To better understand the sheer significance of Biden’s victory for the future of global climate policies, it is therefore worth analyzing the President-elect’s campaign rhetoric and the steps he has taken since his election victory – in particular the appointment of John Kerry as his “climate czar.” Taken together, these outline the ambitious promise that Joe Biden’s incoming administration holds for US climate policies. However, Biden and his team will face formidable domestic challenges in implementing these ideas; the most notable of these will be the closely-divided US Senate and Trump’s legacy of conservative judicial appointments throughout all levels of the American court system.
Not Quite the Green New Deal, but Close
Joe Biden revealed an ambitious climate agenda during his campaign. Many, but not all, of his policy proposals were loaned directly from the Green New Deal, which is a broader policy framework envisioning society-wide sustainable transformation tabled by American grassroot progressive organizations and young Democratic politicians on the left of the party, such as Alexandria Ocasio-Cortez.
The scope and ambition of Biden’s climate policy package underscores the seriousness with which the former Vice-President views the issue. Among his main climate targets are achieving a carbon-free electricity grid in the US by 2035 (currently, some two thirds of US electricity production comes from natural gas and coal sources) and to have a zero-carbon US economy by 2050, no small feat given that presently four-fifths of US domestic energy consumption and production comes from fossil fuels.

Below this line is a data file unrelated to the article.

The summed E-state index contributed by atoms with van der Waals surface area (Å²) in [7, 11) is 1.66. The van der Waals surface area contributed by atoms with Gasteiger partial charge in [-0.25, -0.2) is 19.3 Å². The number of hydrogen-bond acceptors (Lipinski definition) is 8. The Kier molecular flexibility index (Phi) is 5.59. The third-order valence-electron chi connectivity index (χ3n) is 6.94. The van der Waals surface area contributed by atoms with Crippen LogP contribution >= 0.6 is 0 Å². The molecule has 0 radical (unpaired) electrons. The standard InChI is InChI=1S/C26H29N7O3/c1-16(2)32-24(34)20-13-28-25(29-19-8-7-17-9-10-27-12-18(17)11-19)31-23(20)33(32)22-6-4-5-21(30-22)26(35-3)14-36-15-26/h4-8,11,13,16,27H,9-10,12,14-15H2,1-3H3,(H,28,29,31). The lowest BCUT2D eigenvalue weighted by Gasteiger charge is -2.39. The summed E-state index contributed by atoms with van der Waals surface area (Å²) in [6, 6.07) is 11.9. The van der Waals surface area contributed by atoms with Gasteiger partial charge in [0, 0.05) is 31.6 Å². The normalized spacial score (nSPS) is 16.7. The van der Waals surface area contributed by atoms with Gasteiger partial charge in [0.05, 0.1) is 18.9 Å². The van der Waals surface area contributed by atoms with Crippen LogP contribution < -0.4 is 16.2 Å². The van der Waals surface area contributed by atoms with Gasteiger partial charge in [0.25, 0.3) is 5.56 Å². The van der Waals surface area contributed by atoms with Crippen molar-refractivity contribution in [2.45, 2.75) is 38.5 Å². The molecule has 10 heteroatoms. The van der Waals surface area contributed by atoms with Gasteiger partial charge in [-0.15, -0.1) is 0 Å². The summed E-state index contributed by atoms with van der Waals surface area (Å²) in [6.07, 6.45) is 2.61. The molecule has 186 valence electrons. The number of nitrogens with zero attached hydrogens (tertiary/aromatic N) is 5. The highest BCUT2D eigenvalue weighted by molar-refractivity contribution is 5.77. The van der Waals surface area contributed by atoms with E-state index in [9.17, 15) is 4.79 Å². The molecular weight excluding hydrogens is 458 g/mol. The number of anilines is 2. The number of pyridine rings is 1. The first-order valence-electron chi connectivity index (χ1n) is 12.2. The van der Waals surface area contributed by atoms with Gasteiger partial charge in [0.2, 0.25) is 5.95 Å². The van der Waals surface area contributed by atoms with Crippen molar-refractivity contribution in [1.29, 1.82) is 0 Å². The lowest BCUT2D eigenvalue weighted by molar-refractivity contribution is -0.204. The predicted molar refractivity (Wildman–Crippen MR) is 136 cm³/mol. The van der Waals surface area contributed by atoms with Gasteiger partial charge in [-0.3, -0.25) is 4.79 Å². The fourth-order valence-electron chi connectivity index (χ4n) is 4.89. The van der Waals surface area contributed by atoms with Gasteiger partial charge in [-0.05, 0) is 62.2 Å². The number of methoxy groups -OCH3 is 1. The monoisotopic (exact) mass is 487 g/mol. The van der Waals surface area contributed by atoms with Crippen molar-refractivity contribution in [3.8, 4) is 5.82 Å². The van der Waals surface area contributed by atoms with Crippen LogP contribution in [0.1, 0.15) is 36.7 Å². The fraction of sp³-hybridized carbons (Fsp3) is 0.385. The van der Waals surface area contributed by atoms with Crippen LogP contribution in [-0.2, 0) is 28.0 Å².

To achieve these ambitious goals, Biden has earmarked a slew of federal investment schemes totaling $2 trillion. These investments follow three core priorities – standards, investments and justice – drawn directly from the Green New Deal framework: “stringent standards to accelerate decarbonization in key sectors like electricity, buildings, and transportation; large-scale, job-creating public investments in clean energy projects, green infrastructure, and vulnerable communities; and an overall focus on justice, such that the communities most at risk, from either climate change or the clean energy transition, receive the most assistance.”
The emphasis of Biden’s domestic environmental proposals on justice reveals the clear influence of the new Democratic left and shows the President-elect reaching out to this often young segment of his electorate. The sums involved in this redistribution are far from marginal – Biden’s plan promises to channel 40 % of federal green investments to communities particularly vulnerable to the impacts of climate change (such as increased floods, droughts or wildfires).